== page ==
The school was the most prestigious in London, and Alexia attended it under a scholarship funded by the UK government. She used money she had saved from the scholarship to pay for her master’s degree, and was thankful that she benefited from additional funding by the school that helped with childcare.
Mother of six
“I’ve been Mrs. Amesbury since 2008 although I divorced way back in 1998. I didn’t see the need to change the name because every certificate that I have and qualifications, were under that name. It was just laziness on my part really, because I had to go through a long procedure involving the court in order to make the necessary changes. After I got [re]married, I of course didn’t want to be known as Mrs. Antao. Everybody used to remember me as Mrs. Antao, but now, fortunately, they remember me as Mrs. Amesbury, which is good.”
She had six children in her first marriage, five girls and one boy. All of them are qualified professionals, living both in the Seychelles and the UK, some with families of their own.
“Whatever else I might be or might not be, to me my greatest achievement was raising my 6 children and it will never be surpassed by anything that I do. I invested so much time – maybe not so much money because I didn’t have – but a lot of time because I do not believe in giving my children fish, because they will eat for one day. But if I teach them how to fish, they will have food for the rest of their lives. So I’ve made sure that I taught each one of them how to fish.”
“I’m a very patient person. I don’t believe in violence. I don’t believe in abusing the children. I don’t beat, I don’t shout, I don’t punish. I talk. I can talk for days! I talk and I make them understand. I’m very great on stories. I never talk to a child unless I have an actual example from the child’s life that the child can relate to.”
“For example,” Alexia said, “If I say “If you take out something from the fridge, when you’re done with it, put it back in the fridge”. In order for that to go home to the child that that is what is has to be done, I say, “Imagine you take the keys to open the door and you don’t put the keys back to where it’s supposed to be. Then there’s a fire and you have to start looking for the keys. If the keys were back in its place and everybody knows that’s the place for the keys, then we can just take the keys and we can all be saved”. I always use practical examples to bring home my message. I have loads of these little stories.”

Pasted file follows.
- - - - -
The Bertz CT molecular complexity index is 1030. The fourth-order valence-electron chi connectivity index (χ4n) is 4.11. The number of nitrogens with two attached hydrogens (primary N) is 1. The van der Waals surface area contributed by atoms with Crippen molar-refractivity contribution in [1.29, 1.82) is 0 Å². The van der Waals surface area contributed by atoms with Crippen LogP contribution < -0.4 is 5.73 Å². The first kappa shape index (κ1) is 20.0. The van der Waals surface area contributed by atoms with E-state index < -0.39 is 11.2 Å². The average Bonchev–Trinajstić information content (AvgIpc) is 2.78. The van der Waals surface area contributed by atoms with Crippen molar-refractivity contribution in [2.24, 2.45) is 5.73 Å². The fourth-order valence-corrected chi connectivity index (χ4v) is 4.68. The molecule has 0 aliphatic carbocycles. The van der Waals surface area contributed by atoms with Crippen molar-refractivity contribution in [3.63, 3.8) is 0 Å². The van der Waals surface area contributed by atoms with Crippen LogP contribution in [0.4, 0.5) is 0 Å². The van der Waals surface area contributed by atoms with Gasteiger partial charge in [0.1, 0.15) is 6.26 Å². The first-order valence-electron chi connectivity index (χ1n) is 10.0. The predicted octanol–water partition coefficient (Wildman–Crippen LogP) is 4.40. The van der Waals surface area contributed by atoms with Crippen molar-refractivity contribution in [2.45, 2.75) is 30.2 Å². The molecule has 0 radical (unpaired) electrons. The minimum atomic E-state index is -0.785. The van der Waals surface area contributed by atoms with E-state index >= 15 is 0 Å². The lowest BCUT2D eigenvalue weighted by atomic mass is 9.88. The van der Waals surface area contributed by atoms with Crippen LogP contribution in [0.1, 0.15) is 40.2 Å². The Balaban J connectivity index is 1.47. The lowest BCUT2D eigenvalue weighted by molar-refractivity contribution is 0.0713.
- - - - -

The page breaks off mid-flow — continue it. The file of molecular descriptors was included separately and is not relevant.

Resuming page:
I confess to asking some child rearing advice for myself, being a mother to an extremely hyper child who can be, at times, very difficult to handle. “In my experience,” she says thoughtfully, “a child that is hyper is a super intelligent child. And they need to be challenged because their concentration span is quite small. They need to have lots of different things to be doing in order to keep them occupied at all times because their minds are always racing ahead.”
Handling growing-up pains
When asked on how she disciplined her own children, she replied that she “never had a problem of discipline as I can remember.” She tells me another story of how she handled tricky situations with her children.
“My son was around 13 when I got up one night and he was watching a movie rated 18 which was ‘Sex and Violence’, at 2 am, by himself in the living room.” Instead of throwing a fit, Alexia simply told him to turn off the TV, go to bed and that they will talk about it in the morning. The following day, she brought up the topic by asking him to give her an explanation of why he had done what he did.
“Mum, it’s simple,” was her son’s reply. “Everybody in my class was talking about this particular film and since I’d not seen it, I couldn’t be part of the conversation when they were discussing it.” This was her reply: “That’s an answer I can accept. The only thing is next time they are talking about a film and you know that it is not in your age, and you would like to be able to contribute, tell me about it. I will watch the film and I will tell you the story and you will be able to be part of the conversation.”Since then, Alexia has never had to repeat that advice as it never happened again.
Her calm and reasonable approach led to a close relationship between her and her children. As they grew up, they would often bring their friends home, and some of them would turn to Alexia - or ‘Mum’ as they also called her – with their problems.
One of these was an 18 year old young man who was confused about his sexuality and couldn’t figure out if he was “one way or the other”. He couldn’t bring himself to talk to his own mom about his issue and chose to approach Alexia about it instead. So she invited over a female friend of her daughter’s and asked the young man to hold the woman, to hug her and see if it ‘triggered’ something. The two hugged, and Alexia remembers laughing when the girl pulled faces over the guy’s shoulder. When that didn’t help, she encouraged the young man to go to both gay and heterosexual clubs to experience the scene and still nothing happened for him. Then one night, the young man called her from his university and exclaimed excitedly, “Mum, it happened! I know! It’s girls!”
“So I had this kind of relationship with the children,” she says, laughing again with the memory.“We talk about anything and everything. Communication is the key in everything, even marriage.”